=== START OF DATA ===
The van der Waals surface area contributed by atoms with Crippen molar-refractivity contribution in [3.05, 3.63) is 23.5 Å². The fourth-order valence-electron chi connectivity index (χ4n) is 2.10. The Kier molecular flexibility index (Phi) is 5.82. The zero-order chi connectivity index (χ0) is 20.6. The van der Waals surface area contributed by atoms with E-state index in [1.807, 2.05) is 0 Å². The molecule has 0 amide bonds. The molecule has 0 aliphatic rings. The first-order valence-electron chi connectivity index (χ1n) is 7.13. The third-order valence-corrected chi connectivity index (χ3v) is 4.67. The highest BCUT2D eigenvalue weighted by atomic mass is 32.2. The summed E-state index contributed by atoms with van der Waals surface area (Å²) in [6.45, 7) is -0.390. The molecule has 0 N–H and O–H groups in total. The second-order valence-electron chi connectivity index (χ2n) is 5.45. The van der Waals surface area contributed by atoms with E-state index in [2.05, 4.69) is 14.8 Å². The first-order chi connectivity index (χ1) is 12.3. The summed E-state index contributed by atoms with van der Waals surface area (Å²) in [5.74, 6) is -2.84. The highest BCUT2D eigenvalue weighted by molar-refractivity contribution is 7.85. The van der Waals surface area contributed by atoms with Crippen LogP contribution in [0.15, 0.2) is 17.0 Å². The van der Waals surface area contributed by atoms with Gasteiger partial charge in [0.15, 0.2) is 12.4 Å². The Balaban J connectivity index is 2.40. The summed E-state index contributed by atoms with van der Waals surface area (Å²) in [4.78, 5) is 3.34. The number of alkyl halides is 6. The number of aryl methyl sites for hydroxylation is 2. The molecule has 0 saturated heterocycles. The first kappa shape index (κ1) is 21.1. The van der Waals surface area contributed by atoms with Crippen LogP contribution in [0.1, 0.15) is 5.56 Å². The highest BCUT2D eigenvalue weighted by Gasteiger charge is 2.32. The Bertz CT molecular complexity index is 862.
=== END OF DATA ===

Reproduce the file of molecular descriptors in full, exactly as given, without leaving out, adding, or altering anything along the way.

The van der Waals surface area contributed by atoms with Crippen molar-refractivity contribution in [3.05, 3.63) is 23.5 Å². The fourth-order valence-electron chi connectivity index (χ4n) is 2.10. The Kier molecular flexibility index (Phi) is 5.82. The zero-order chi connectivity index (χ0) is 20.6. The van der Waals surface area contributed by atoms with E-state index in [1.807, 2.05) is 0 Å². The molecule has 0 amide bonds. The molecule has 0 aliphatic rings. The first-order valence-electron chi connectivity index (χ1n) is 7.13. The third-order valence-corrected chi connectivity index (χ3v) is 4.67. The highest BCUT2D eigenvalue weighted by atomic mass is 32.2. The summed E-state index contributed by atoms with van der Waals surface area (Å²) in [6.45, 7) is -0.390. The molecule has 0 N–H and O–H groups in total. The second-order valence-electron chi connectivity index (χ2n) is 5.45. The van der Waals surface area contributed by atoms with E-state index in [2.05, 4.69) is 14.8 Å². The first-order chi connectivity index (χ1) is 12.3. The summed E-state index contributed by atoms with van der Waals surface area (Å²) in [5.74, 6) is -2.84. The highest BCUT2D eigenvalue weighted by molar-refractivity contribution is 7.85. The van der Waals surface area contributed by atoms with Crippen LogP contribution in [0.15, 0.2) is 17.0 Å². The van der Waals surface area contributed by atoms with Gasteiger partial charge in [0.15, 0.2) is 12.4 Å². The Balaban J connectivity index is 2.40. The summed E-state index contributed by atoms with van der Waals surface area (Å²) in [4.78, 5) is 3.34. The number of alkyl halides is 6. The number of aryl methyl sites for hydroxylation is 2. The molecule has 0 saturated heterocycles. The first kappa shape index (κ1) is 21.1. The van der Waals surface area contributed by atoms with Crippen LogP contribution in [0.1, 0.15) is 5.56 Å². The highest BCUT2D eigenvalue weighted by Gasteiger charge is 2.32. The Bertz CT molecular complexity index is 862.